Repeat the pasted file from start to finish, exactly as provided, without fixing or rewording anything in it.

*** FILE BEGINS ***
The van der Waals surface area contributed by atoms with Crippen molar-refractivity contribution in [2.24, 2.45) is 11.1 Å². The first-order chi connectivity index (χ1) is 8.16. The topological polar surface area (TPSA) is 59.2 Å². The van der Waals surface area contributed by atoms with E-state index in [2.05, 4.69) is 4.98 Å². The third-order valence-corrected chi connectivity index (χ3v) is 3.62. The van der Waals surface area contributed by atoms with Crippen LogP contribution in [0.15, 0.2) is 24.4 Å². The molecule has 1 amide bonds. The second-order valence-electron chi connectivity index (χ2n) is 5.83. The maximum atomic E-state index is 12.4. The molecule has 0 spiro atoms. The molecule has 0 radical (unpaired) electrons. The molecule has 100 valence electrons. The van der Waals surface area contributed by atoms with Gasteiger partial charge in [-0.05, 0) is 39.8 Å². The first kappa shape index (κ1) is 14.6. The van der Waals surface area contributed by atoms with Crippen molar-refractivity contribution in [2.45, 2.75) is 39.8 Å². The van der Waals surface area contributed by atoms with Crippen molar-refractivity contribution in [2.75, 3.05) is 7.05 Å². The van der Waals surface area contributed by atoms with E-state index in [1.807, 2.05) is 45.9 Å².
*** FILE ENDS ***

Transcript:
The van der Waals surface area contributed by atoms with Crippen molar-refractivity contribution in [2.24, 2.45) is 11.1 Å². The first-order chi connectivity index (χ1) is 8.16. The topological polar surface area (TPSA) is 59.2 Å². The van der Waals surface area contributed by atoms with E-state index in [2.05, 4.69) is 4.98 Å². The third-order valence-corrected chi connectivity index (χ3v) is 3.62. The van der Waals surface area contributed by atoms with Crippen LogP contribution in [0.15, 0.2) is 24.4 Å². The molecule has 1 amide bonds. The second-order valence-electron chi connectivity index (χ2n) is 5.83. The maximum atomic E-state index is 12.4. The molecule has 0 spiro atoms. The molecule has 0 radical (unpaired) electrons. The molecule has 100 valence electrons. The van der Waals surface area contributed by atoms with Gasteiger partial charge in [-0.05, 0) is 39.8 Å². The first kappa shape index (κ1) is 14.6. The van der Waals surface area contributed by atoms with Crippen molar-refractivity contribution in [2.45, 2.75) is 39.8 Å². The van der Waals surface area contributed by atoms with Crippen molar-refractivity contribution in [2.75, 3.05) is 7.05 Å². The van der Waals surface area contributed by atoms with E-state index in [1.807, 2.05) is 45.9 Å².